Yoni Mazor 28:34

Was it a jail again? Or no?


Ryan Cramer 28:36

Not a jail. So she works for a nonprofit called Noble and does music therapy with people who have mental deficiencies. So basically like with people who have speech impediments, or any sort of disabilities where they can't converse through, you know, speech or communicate well. Using music as a form to express emotions and whatnot. That's why she works with people. Yeah. So it's, she's doing that remotely now. Over Zoom. So it's a little hard to help people stay focused on the camera, but she's above me. So if you hear music in the background, that's me and her. That's her above me. working away. Um,


Yoni Mazor 29:17

And you guys live in Indianapolis or?


Ryan Cramer 29:20

Yeah, so yeah, we live in Indianapolis or technically in Westfield, which is a suburb north of Indianapolis. But she got a job here. We bought our first home here. And I tried to tell my company back in Virginia, hey, I would love to work remotely. I'm somebody


Yoni Mazor 29:35

Hold on, when you moved,  what year was that? 2016 already?


Ryan Cramer 29:38

Yeah, 2016 already. And I was looking for e-com work, because my company said, Hey, we would need you to be here. We need to converse with you in person. I think it would change now. If we were talking about it in 2020, then it was back in 2014 or 2016. Excuse me. But uh, so I was like, okay, like, I guess I can't work remotely. I'd been doing it for a couple of days here and there but the full time it wouldn't work for them. So I actually took a departure from the e-commerce industry and I worked for the NBA and the W NBA for two and a half years.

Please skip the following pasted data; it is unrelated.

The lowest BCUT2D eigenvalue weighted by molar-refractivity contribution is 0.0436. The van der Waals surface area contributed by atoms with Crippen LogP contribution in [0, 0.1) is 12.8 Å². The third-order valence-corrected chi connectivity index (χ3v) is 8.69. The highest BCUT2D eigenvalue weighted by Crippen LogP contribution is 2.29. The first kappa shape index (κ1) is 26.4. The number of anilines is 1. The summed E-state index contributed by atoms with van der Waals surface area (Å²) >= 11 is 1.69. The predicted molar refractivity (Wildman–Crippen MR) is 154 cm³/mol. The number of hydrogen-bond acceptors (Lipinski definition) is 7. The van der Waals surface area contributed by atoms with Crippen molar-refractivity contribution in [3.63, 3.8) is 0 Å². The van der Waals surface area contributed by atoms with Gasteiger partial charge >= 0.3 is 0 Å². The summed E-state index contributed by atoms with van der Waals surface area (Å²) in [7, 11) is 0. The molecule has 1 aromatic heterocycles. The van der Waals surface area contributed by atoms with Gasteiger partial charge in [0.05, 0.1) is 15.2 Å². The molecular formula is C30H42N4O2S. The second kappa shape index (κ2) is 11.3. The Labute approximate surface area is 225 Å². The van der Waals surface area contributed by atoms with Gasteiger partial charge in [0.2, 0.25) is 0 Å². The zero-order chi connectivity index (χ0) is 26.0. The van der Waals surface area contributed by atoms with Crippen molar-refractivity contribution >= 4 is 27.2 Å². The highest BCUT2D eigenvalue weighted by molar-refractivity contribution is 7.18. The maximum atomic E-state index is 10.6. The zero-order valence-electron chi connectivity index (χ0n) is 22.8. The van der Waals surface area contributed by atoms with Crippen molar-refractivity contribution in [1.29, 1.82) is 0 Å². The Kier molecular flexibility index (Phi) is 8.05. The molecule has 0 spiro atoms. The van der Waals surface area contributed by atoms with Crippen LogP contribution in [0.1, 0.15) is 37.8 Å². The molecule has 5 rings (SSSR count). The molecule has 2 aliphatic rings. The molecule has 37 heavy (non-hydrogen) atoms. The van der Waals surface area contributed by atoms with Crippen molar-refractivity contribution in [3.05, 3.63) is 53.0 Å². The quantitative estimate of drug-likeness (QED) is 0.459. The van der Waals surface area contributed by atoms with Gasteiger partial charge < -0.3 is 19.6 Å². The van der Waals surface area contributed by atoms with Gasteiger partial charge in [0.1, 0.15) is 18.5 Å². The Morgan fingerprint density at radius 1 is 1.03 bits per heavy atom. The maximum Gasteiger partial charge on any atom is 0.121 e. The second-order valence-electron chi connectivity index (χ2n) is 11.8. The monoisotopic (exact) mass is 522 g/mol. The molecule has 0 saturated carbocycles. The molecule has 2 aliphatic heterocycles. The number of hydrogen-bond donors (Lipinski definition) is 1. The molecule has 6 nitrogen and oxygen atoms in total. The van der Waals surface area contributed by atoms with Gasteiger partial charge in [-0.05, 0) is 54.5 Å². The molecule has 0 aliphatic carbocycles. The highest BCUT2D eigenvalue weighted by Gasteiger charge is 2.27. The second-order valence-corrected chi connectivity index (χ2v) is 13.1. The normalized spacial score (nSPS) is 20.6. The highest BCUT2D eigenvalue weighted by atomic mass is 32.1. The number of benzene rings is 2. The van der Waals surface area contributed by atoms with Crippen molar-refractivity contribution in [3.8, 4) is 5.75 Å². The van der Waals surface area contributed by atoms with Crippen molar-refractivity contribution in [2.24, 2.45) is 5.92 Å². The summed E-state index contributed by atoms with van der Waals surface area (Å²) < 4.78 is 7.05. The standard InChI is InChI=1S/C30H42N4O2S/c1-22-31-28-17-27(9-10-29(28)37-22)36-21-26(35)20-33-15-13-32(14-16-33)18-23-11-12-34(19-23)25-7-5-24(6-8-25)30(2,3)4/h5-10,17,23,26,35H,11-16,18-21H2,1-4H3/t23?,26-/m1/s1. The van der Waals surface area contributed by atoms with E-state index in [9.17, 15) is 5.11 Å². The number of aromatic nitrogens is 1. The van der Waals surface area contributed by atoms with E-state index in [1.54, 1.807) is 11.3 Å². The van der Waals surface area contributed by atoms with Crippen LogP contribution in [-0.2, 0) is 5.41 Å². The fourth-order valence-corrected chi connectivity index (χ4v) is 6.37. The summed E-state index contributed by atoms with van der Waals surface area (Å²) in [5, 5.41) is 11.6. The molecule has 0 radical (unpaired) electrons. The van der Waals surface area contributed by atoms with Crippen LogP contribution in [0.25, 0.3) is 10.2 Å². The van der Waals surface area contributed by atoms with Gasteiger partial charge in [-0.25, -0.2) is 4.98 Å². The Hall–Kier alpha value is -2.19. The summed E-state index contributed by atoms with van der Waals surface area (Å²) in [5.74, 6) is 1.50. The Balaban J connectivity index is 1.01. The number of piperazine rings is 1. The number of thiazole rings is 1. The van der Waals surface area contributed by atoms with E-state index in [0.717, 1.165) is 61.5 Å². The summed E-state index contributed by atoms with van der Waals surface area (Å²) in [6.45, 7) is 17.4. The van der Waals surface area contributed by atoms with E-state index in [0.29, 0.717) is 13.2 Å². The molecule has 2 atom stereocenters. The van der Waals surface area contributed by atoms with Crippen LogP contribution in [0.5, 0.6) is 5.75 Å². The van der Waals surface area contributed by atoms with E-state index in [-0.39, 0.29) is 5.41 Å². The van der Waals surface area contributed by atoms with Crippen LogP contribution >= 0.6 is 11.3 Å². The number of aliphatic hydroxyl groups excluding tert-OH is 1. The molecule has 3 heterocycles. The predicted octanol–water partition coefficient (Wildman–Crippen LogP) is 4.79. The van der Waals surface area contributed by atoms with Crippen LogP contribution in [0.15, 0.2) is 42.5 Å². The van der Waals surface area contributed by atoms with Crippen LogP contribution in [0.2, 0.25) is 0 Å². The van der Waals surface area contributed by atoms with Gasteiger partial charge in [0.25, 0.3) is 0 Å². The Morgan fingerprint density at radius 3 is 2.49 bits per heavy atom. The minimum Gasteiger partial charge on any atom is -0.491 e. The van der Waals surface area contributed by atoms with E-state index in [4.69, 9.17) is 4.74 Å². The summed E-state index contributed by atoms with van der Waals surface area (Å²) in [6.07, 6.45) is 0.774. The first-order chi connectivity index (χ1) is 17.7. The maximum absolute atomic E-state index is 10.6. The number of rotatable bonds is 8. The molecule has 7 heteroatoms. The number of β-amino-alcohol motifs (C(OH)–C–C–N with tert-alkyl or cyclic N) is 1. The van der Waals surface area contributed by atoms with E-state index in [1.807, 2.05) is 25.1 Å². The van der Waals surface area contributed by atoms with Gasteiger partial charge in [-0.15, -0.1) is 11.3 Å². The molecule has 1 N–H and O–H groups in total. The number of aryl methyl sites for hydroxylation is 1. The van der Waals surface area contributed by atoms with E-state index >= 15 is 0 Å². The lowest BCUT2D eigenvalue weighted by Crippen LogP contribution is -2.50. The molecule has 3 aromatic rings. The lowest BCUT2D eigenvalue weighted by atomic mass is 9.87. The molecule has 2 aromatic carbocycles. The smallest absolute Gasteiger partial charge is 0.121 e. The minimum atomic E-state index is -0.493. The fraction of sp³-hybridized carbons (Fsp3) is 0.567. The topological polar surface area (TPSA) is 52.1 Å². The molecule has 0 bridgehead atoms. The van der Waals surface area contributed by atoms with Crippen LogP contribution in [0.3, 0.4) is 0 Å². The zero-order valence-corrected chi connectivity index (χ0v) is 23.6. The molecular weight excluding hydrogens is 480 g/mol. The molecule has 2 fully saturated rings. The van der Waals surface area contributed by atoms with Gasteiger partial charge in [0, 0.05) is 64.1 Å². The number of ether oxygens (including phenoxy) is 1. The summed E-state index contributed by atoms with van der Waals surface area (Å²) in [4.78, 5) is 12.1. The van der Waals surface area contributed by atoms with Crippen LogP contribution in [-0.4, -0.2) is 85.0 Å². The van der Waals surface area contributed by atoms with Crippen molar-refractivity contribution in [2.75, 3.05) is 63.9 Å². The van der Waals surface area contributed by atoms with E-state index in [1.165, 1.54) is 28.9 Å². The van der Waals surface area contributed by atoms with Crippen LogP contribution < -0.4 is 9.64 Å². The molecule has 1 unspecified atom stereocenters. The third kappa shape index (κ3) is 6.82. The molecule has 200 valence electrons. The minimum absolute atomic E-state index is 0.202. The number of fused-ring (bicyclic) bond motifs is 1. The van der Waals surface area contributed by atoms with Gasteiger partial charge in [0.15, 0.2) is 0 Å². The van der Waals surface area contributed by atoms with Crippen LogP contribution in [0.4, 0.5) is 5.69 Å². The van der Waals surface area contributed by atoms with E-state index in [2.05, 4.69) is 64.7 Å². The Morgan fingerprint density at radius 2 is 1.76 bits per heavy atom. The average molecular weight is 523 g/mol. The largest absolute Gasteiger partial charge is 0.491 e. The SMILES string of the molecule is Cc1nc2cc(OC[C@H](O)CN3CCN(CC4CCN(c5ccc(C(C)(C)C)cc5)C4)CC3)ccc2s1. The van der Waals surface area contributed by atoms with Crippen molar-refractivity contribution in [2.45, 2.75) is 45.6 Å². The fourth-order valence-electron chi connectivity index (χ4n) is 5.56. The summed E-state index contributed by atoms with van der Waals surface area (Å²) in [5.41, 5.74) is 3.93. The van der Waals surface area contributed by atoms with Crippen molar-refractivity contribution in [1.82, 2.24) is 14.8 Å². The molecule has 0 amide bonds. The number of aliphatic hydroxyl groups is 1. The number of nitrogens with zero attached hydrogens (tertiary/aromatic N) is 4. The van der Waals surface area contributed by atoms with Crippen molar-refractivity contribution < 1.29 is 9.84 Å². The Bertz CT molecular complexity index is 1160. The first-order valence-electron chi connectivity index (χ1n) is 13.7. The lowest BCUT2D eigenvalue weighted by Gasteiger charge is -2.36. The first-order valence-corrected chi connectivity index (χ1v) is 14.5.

Yoni Mazor 30:13

No kidding. Wow.


Ryan Cramer 30:14

Yeah, the NBA. Yeah, the Indiana Pacers and Indiana Fever. They're both...I worked as a group events manager. So basically selling tickets and working with different organizations to come out to the game and hosting them in the arena. Whether it was you know, for the game or special like event, or was good.


Yoni Mazor 30:32

How did you get to that? What was the point of connection there?


Ryan Cramer 30:35

Ah, it was random I never met the people in person. It was all done through Zoom. I interviewed….


Yoni Mazor 30:42

What? Back in 2016? Was it Zoom or you’re just saying Zoom? Skype or?


Ryan Cramer 30:46

It would have been probably Skype back then. Yeah, I forgot.


Yoni Mazor 30:50

Yeah, I just wanted to make sure.


Ryan Cramer 30:52